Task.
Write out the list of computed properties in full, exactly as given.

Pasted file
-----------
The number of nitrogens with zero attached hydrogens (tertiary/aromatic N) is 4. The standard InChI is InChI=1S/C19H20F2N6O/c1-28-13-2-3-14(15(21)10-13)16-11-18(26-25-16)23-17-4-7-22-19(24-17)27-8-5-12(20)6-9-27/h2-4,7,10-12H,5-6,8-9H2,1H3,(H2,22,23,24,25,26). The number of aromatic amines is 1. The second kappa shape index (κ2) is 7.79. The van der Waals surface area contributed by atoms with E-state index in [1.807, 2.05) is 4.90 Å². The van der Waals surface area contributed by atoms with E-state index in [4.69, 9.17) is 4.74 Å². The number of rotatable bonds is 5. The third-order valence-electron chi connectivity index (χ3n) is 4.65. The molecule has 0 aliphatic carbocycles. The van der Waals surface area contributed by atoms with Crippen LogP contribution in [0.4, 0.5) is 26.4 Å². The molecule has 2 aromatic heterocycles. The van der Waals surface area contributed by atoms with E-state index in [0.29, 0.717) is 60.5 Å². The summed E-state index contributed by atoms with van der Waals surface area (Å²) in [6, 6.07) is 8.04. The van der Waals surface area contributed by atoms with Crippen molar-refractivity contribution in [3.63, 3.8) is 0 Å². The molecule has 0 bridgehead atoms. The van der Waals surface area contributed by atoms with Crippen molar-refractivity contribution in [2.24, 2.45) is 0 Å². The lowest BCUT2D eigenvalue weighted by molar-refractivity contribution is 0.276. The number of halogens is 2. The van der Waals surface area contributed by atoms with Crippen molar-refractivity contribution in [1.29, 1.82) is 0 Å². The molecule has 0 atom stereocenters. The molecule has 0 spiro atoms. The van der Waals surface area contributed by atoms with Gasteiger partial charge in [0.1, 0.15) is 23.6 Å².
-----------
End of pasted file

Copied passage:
The number of nitrogens with zero attached hydrogens (tertiary/aromatic N) is 4. The standard InChI is InChI=1S/C19H20F2N6O/c1-28-13-2-3-14(15(21)10-13)16-11-18(26-25-16)23-17-4-7-22-19(24-17)27-8-5-12(20)6-9-27/h2-4,7,10-12H,5-6,8-9H2,1H3,(H2,22,23,24,25,26). The number of aromatic amines is 1. The second kappa shape index (κ2) is 7.79. The van der Waals surface area contributed by atoms with E-state index in [1.807, 2.05) is 4.90 Å². The van der Waals surface area contributed by atoms with E-state index in [4.69, 9.17) is 4.74 Å². The number of rotatable bonds is 5. The third-order valence-electron chi connectivity index (χ3n) is 4.65. The molecule has 0 aliphatic carbocycles. The van der Waals surface area contributed by atoms with Crippen LogP contribution in [0.4, 0.5) is 26.4 Å². The molecule has 2 aromatic heterocycles. The van der Waals surface area contributed by atoms with E-state index in [0.29, 0.717) is 60.5 Å². The summed E-state index contributed by atoms with van der Waals surface area (Å²) in [6, 6.07) is 8.04. The van der Waals surface area contributed by atoms with Crippen molar-refractivity contribution in [3.63, 3.8) is 0 Å². The molecule has 0 bridgehead atoms. The van der Waals surface area contributed by atoms with Crippen molar-refractivity contribution in [2.24, 2.45) is 0 Å². The lowest BCUT2D eigenvalue weighted by molar-refractivity contribution is 0.276. The number of halogens is 2. The van der Waals surface area contributed by atoms with Crippen molar-refractivity contribution in [1.29, 1.82) is 0 Å². The molecule has 0 atom stereocenters. The molecule has 0 spiro atoms. The van der Waals surface area contributed by atoms with Gasteiger partial charge in [0.1, 0.15) is 23.6 Å².